All fruits and vegetables do best when they grow in full sunlight. But a few can tolerate light- to partial-shade conditions and still reward growers with tasty produce. Light-shade conditions occur when areas are darker, but still have some bright light. Perhaps these locations are shaded part of the day, or receive dappled sunlight throughout the day. Partially shaded areas are out of the sun's direct rays most of the day.
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The most successful plants that go in shady conditions are those meant to produce greens. Leaf lettuces, spinach, kale, Swiss chard, arugula, mustard greens and beet greens can all be tried in shady garden spots with good results. Sometimes, leaf growth may be thinner and the plant may look less robust than similar ones grown in bright sunlight, but the greens will have no loss of flavour.
Several different kinds of vegetables can also tolerate light- to partial-shade conditions. Beets, for example, can be grown as a source of greens or as a vegetable. Broccoli, beans, cabbage, peas, potatoes, rhubarb, turnips and kohlrabi are other vegetables that grow well in shady locales. Like greens, the plants growing in shade may not look as strong and healthy and may not yield as much produce, but taste is not impaired. The appearance is usually not a sign of disease, but merely a reaction by the plant in response to less direct sunlight, which means less energy for growth.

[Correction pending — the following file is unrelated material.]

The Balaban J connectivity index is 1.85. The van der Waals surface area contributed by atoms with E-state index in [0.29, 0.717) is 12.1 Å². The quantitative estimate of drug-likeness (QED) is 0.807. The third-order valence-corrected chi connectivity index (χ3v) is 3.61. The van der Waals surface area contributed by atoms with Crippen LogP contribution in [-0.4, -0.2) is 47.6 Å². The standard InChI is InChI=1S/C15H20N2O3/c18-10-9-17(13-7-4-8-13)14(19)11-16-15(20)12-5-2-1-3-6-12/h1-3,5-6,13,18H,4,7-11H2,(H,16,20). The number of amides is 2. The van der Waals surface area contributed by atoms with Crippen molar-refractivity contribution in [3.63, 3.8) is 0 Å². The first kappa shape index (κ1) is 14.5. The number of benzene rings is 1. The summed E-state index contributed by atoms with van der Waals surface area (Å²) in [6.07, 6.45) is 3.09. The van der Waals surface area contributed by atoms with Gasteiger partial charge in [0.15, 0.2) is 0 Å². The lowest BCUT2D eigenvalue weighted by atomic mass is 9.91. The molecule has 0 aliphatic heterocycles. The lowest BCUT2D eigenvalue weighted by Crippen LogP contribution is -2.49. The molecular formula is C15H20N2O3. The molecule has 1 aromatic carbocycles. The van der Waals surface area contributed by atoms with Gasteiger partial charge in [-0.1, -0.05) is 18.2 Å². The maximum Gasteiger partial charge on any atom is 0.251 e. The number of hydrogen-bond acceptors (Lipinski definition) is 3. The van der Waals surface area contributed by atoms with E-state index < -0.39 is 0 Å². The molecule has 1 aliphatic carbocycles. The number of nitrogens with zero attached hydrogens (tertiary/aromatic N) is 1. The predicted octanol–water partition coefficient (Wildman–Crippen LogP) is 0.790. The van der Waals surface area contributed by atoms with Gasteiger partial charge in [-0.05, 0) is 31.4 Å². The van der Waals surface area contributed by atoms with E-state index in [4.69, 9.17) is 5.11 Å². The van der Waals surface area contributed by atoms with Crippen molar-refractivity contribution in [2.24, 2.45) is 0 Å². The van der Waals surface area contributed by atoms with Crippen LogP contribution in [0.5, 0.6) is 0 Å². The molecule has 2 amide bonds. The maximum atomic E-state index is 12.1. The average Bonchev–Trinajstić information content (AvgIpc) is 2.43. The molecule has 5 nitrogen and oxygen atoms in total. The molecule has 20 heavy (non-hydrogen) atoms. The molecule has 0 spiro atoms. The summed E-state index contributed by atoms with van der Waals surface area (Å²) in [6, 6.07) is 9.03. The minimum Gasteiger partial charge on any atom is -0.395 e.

Fruits are tougher to grow well in shaded areas, but a few actually do quite well without direct sunlight. Typically, bramble-type fruits like blackberries and raspberries find shady spots inviting. Strawberries, currants and gooseberries also do well in shade. Most of the wild versions of these fruits naturally grow in partially shaded locations. As with greens and vegetables, yields may be diminished compared to similar plants grown in sunlight.
Something to consider whether growing greens, vegetables or fruit under shady conditions is what may be producing shade in the first place. If that answer is a tree or large shrub, consider that fruit and vegetable plants may compete for water with the roots of those trees and shrubs. Keeping fruit and vegetable plants well-watered, and surrounding the base of these plants with mulch will help keep them hydrated.
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